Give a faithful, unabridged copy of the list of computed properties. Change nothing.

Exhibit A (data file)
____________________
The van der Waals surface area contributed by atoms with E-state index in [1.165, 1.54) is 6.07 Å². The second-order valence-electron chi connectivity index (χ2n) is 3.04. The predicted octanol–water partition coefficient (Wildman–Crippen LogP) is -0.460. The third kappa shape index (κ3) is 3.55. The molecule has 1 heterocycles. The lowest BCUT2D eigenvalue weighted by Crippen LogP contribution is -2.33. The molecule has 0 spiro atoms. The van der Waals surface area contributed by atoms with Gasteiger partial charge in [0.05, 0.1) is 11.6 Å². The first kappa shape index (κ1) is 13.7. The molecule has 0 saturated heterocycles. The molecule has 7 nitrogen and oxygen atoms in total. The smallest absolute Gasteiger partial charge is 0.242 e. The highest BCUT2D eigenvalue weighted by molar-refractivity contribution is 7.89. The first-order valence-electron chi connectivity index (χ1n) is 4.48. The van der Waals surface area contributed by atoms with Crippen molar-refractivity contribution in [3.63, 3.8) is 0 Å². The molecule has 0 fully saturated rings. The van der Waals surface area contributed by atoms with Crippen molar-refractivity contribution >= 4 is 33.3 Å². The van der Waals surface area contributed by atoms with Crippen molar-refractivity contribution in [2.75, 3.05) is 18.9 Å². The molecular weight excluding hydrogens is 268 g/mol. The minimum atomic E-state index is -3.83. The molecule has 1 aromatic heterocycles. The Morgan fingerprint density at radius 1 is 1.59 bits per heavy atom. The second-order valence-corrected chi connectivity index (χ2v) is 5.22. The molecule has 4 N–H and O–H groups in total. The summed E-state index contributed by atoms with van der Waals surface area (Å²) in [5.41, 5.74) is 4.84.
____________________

The van der Waals surface area contributed by atoms with E-state index in [1.165, 1.54) is 6.07 Å². The second-order valence-electron chi connectivity index (χ2n) is 3.04. The predicted octanol–water partition coefficient (Wildman–Crippen LogP) is -0.460. The third kappa shape index (κ3) is 3.55. The molecule has 1 heterocycles. The lowest BCUT2D eigenvalue weighted by Crippen LogP contribution is -2.33. The molecule has 0 spiro atoms. The van der Waals surface area contributed by atoms with Gasteiger partial charge in [0.05, 0.1) is 11.6 Å². The first kappa shape index (κ1) is 13.7. The molecule has 0 saturated heterocycles. The molecule has 7 nitrogen and oxygen atoms in total. The smallest absolute Gasteiger partial charge is 0.242 e. The highest BCUT2D eigenvalue weighted by molar-refractivity contribution is 7.89. The first-order valence-electron chi connectivity index (χ1n) is 4.48. The van der Waals surface area contributed by atoms with Crippen molar-refractivity contribution in [3.63, 3.8) is 0 Å². The molecule has 0 fully saturated rings. The van der Waals surface area contributed by atoms with Crippen molar-refractivity contribution >= 4 is 33.3 Å². The van der Waals surface area contributed by atoms with Crippen molar-refractivity contribution in [2.75, 3.05) is 18.9 Å². The molecular weight excluding hydrogens is 268 g/mol. The minimum atomic E-state index is -3.83. The molecule has 1 aromatic heterocycles. The Morgan fingerprint density at radius 1 is 1.59 bits per heavy atom. The second-order valence-corrected chi connectivity index (χ2v) is 5.22. The molecule has 4 N–H and O–H groups in total. The summed E-state index contributed by atoms with van der Waals surface area (Å²) in [5.41, 5.74) is 4.84.